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Why the Homegrown Festival is a Test of Local Talent

A music showcase in Main Street Garden has the right attitude.
photography courtesy of Homegrown Festival

If you apply the thinking of Homegrown Festival founder Joshua Florence to any other industry besides popular music, it hardly makes sense. The way Florence tells it, the 3-year-old music festival dedicated to local bands has its roots in nights Florence spent watching local groups play to a less-than-packed downtown bar he owns, City Tavern.

“I would see all these insanely talented bands play to 30, 40, 50 people, and it drove me crazy,” Florence says. “The masses didn’t know what was going on.”

Florence’s solution? Launch a music festival, which sounds to me like trying to promote your product by merely producing more of it. “We’re not selling enough computers, sir.” “Well, we obviously haven’t made enough of them!”

As counterintuitive as the business plan sounds, rock ‘n’ roll has always played by its own rules. There’s the famous story from the early 1970s about the manager of a young British recording artist named David Bowie. The manager boosted his singer’s career by breaking the bank, funding the things that come with success: limos, clothes, girls. Soon enough, the accoutrements were paying for themselves.

In a way, that’s the kind of vision Florence had for these Dallas bands. The problem wasn’t that they weren’t known; it was that they weren’t in the right setting. Then the setting suddenly appeared—right down the street from Florence’s City Tavern.

“To be perfectly honest, once I got my eyeballs on Main Street Garden, I just thought this is the perfect place for a music festival,” Florence says. “So the park itself is kind of a catalyst to the Homegrown Fest.”

It isn’t safe to trust a music festival that has only two years under its belt. But for a fledgling, Homegrown Fest is growing strong. Its inaugural year brought out 1,000 people; that number tripled the following year. Last year, the Dallas Observer (which was a sponsor of the festival) named it Best Local Music Festival. And even D Magazine’s music critic, Christopher Mosley, who is typically skeptical of homer tendencies in the local music scene, was pleasantly surprised by a Homegrown Fest that “seemed to be in the right place and had the right attitude.”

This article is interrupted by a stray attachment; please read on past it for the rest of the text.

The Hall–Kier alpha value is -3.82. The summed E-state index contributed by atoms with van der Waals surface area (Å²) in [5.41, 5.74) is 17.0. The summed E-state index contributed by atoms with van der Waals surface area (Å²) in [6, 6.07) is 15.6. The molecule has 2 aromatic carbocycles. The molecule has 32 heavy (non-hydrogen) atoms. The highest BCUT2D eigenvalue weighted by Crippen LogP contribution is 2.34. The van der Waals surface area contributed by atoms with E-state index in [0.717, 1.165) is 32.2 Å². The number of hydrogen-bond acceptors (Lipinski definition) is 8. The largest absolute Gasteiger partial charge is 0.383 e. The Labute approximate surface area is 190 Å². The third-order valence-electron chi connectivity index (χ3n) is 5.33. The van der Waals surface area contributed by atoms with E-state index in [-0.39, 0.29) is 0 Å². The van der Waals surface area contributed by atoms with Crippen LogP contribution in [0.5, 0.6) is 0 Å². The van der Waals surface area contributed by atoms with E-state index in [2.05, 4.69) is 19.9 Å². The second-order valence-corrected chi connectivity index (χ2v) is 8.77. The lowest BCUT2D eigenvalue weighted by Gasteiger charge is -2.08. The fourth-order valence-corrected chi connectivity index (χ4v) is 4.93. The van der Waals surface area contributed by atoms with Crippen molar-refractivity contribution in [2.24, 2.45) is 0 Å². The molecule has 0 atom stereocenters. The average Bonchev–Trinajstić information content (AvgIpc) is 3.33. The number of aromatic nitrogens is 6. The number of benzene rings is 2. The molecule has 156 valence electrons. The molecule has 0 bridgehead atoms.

Place and attitude are what Joshua Florence and the organizers of the music festival have banked on from the beginning. Main Street Garden’s dramatic setting—a city block of green surrounded by towering buildings, the historic Mercantile Bank Building and the Statler Hilton among them—offers the kind of venue that can’t easily be matched in the state. Plus it offers a new kind of visual branding to Dallas music, associating the acts less with the dives and tea rooms of Deep Ellum and more with the glamorous skyline and density of which Dallas cultural patrons and urban pioneers are increasingly fond.

But more than its location, Homegrown’s attitude will likely determine the festival’s future. We’re so much adrift in the “buy local” ethos these days that it is easy to miss what a revolutionary concept it is when applied to local music. Typically music venues and festivals promote local bands by pairing them on bills with big-draw acts from out of town. Audiences come for the name and discover the local music. But Florence says the entire live music landscape has changed so much in recent years that he believes in order to increase support for local artists it is important to invest in promoting the value of local to local audiences. That means reaching out beyond the Dallas “bubble,” Florence says, and more aggressively trying to get people to buy into the idea of local music as a way to spend a night on the town. And a festival can serve as a gateway drug.

“When I was 18 or 26, one of my joys was to go see a band I had never seen before,” Florence says. “I don’t know if that is a dying pastime. From my point of view, it is really more about expanding these bands to the Dallas-Fort Worth community so that people in McKinney and North Richland Hills get the hype about what is going on in Dallas.”

But there is a flip side to this “locals only” approach. Does Dallas have enough quality acts to support an annual festival? That’s what many music watchers were wondering after last year’s event, which featured a bill packed with the bands du jour of the local scene: Seryn, The O’s, Burning Hotels, Ishi, and others. Even last year’s headliner, Neon Indian, is a popular former Denton group that has since moved east. Raising the question: how far would Homegrown stretch the definition of local?

This year offers an answer. Homegrown has expanded to feature bands from throughout Texas. So have they run out of North Texas talent? Yes and no, says Florence. They always planned to expand, and this year a number of the local acts they wanted to book had conflicts. “You’re dealing with a much larger pool of talent, to really grow it into what we wanted,” Florence says. That expansion offers Homegrown booking opportunities, but it also threatens to dilute the festival’s identity, turning it into something closer to, yet not as distinguished as, other Texas festivals.

As much as Homegrown is a test of local talent, it has set itself up to become a test of local pride. Sustained success will have everything to do with how often those two qualities—talent and pride—collaborate onstage.

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